2020 Volvo XC90
2020 Volvo XC90
The 2020 Volvo XC90 is a stylish standout among three-row luxury SUVs. It has a good looks, a handsome and practical interior, a supple ride, and impressive technology and safety. Its base T5 engine, which is fine in Volvo’s smaller SUVs, is short on horsepower to carry the heavier weight of the XC90; however there is a T6 version with plenty of horsepower.
For 2020, the middle of its life cycle, the XC90 gets some changes, inside and out. It gets a 12.3-inch digital gauge display, Android Auto capability, the availability of second-row captains’ chairs, and a new system to prevent the vehicle from drifting into opposing traffic. The plug-in hybrid model gets more battery power that increases its electric range to 19 miles.
The exterior changes are barely noticeable. Distinctive LED headlights and sharp wheel designs make the XC90 look even more upscale than it is.
Base models get the turbo-4 T5 with 250 horsepower and front-wheel drive, with all-wheel drive available. The T6 adds a supercharger to the turbocharger, and makes 316 horsepower. There’s also a T8 plug-in hybrid model with two electric motors, making a combined 400 hp.
The third row is actually adult-sized, without stealing from cargo space, giving the XC90 an edge over rivals. The high roof means good head room. The cabin offers some luxury touches such as open-pore wood and a crystal shifter on the hybrid.
The front-wheel-drive T5 manages 21 mpg city, 30 highway, 25 combined; with all-wheel drive it gets 20/27/23 mpg. The more powerful T6 gets 18/26/21 mpg, while the T8 plug-in hybrid gets 27 mpg combined, but that’s not using the battery. Combined with its electric range, it gets a 55 MPGe (mpg-equivalent) rating.
The NHTSA gives the XC90 five stars overall for safety, with four stars for the rollover rating, typical for taller SUVs. The independent IIHS gave the 2019 XC90 its top “Good” scores for every crash test, while the standard headlights were considered “Acceptable.” It received a Top Safety Pick award.
The 2020 XC90 includes standard automatic emergency braking, blind-spot monitors, parking sensors, adaptive cruise control, active lane control, road sign recognition, and rear collision mitigation. There’s an optional Pilot Assist system that can take over steering, accelerating, and braking.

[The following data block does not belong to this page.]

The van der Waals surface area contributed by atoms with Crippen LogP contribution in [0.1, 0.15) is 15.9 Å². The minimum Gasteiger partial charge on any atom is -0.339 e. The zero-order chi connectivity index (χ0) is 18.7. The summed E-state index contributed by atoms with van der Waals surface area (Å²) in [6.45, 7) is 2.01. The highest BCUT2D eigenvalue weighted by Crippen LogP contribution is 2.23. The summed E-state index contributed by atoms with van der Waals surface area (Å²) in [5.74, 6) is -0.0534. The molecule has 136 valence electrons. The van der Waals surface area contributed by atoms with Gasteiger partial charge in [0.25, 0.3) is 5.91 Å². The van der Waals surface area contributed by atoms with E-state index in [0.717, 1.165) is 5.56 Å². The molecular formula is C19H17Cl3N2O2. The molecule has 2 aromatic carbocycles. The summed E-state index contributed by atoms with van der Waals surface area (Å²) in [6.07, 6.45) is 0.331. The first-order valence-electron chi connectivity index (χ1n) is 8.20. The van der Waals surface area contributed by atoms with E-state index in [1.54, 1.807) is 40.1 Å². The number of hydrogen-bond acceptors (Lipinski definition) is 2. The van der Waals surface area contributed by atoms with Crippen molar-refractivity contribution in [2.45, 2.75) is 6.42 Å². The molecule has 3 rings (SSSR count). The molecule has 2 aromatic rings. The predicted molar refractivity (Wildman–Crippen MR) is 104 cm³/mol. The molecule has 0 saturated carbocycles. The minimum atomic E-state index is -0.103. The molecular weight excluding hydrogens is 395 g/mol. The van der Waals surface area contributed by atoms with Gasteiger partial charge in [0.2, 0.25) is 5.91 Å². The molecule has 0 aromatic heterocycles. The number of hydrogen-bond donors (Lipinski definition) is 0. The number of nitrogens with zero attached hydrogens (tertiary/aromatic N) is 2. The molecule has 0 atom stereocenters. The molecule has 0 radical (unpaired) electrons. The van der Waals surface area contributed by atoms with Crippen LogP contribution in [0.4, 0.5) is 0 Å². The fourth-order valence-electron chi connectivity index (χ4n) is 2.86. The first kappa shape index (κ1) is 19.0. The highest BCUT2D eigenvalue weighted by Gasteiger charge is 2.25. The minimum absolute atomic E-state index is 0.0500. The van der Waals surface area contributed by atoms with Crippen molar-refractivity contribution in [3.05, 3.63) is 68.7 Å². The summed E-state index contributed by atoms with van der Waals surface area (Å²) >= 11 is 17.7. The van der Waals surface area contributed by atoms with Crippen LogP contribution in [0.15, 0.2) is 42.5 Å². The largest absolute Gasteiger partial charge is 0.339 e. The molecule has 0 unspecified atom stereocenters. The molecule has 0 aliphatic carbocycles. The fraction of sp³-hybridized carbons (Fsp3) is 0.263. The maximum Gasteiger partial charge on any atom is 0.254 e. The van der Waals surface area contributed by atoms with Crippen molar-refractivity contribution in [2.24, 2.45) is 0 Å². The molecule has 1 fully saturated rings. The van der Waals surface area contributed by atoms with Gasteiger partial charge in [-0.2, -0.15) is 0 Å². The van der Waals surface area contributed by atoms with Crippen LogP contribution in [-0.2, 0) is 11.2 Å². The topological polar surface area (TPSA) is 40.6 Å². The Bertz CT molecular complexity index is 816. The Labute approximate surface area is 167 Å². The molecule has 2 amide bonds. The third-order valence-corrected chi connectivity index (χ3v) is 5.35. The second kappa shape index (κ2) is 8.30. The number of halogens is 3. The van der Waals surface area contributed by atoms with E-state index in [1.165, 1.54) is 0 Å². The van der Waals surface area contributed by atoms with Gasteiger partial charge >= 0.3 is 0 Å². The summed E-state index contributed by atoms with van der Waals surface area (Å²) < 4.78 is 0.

The models are Momentum, R-Design, and Inscription. Any one of the powertrains is available with each model.
The T5 Momentum starts at $49,345 including destination, while the T6 version costs $57,295. Standard equipment includes synthetic leather upholstery, a power tailgate, four-zone automatic climate control, a 12.3-inch digital gauge cluster, 9.0-inch touchscreen infotainment system with Apple CarPlay and now Android Auto, and 18-inch wheels.
The R-Design costs $57,095 and comes with black leather and aluminum trim in the cabin, and sporty trim and wheels on the outside.
The Inscription costs $63,595 and comes with perforated leather and open-pore wood. Options include heated and cooled front seats with massage, and a Bowers & Wilkins or Harman Kardon system (the Bowers & Wilkins system steals the show).
The plug-in hybrid T8 model starts at $67,995 in Momentum trim, but it also comes as R-Design or Inscription.
Volvo’s warranty covers the XC90 for 4 years or 50,000 miles.
The XC90 ushered in a new age of Volvo design, and still looks as good as the day it was drawn. It has sharp lines, and careful details like handsome wheels, and front and rear light signatures. It’s one of the best-looking SUVs on the road.
Inside, the XC90 practices Scandinavian minimalism, blending simple lines with light and airy materials that are sometimes too much so, for example the door panels, center console sides, and cupholder covers. However most of the leather, metal, wood, and soft plastics pass the touch test.
The Sensus infotainment system is tablet-like, but can be difficult to use while on the move.
The XC90 can seat seven comfortably. The front seats are comfortable, while the rear bench seats are a little less supportive. They’re roomy enough for three adults, while two captain’s chairs are available. The stand-alone third row is better than most.
Volvo’s packaging is impressive. The XC90 feels much smaller than a Cadillac Escalade or Lincoln Navigator (also a lot less expensive), but it has nearly as much cargo space.
Behind the third row, there’s 15.8 cubic feet. With that row down there’s 41.8 cubic feet, and with both rows folded flat there’s a cargo-van-like 85.7 cubic feet.
The XC90 isn’t a performance SUV, and can’t run on the back roads with those that are. Instead, it’s incredibly comfortable.
The base T5 powertrain is a 2.0-liter turbo-4 with front-wheel drive and an 8-speed automatic transmission. Though its 250 horsepower and 258 pound-feet of torque is enough to get the job done, a 4,500-pound curb weight hampers acceleration. The T6 engine gets a supercharger to go with its turbocharger, bringing 66 more horsepower for a total of 316 hp and 295 lb-ft. All-wheel drive is standard with the T6, making it even more compelling.
The T8 plug-in hybrid has a new 11.6-kwh battery that boosts its electric-only range to 19 miles on a full charge. It makes 400 combined horsepower, and can accelerate to 60 mph in less than six seconds.
The XC90’s steering is light and direct, and it manages body roll well for a tall SUV. The optional adjustable air suspension is very smooth, but even the standard springs are pleasant enough.
The 2020 Volvo XC90 is the class of the field among three-row crossovers, with the T6 drivetrain. It has clean styling, a handsome cabin, a supple ride, solid seating for seven, and impressive cargo space.
—by Sam Moses with driving impressions by The Car Connection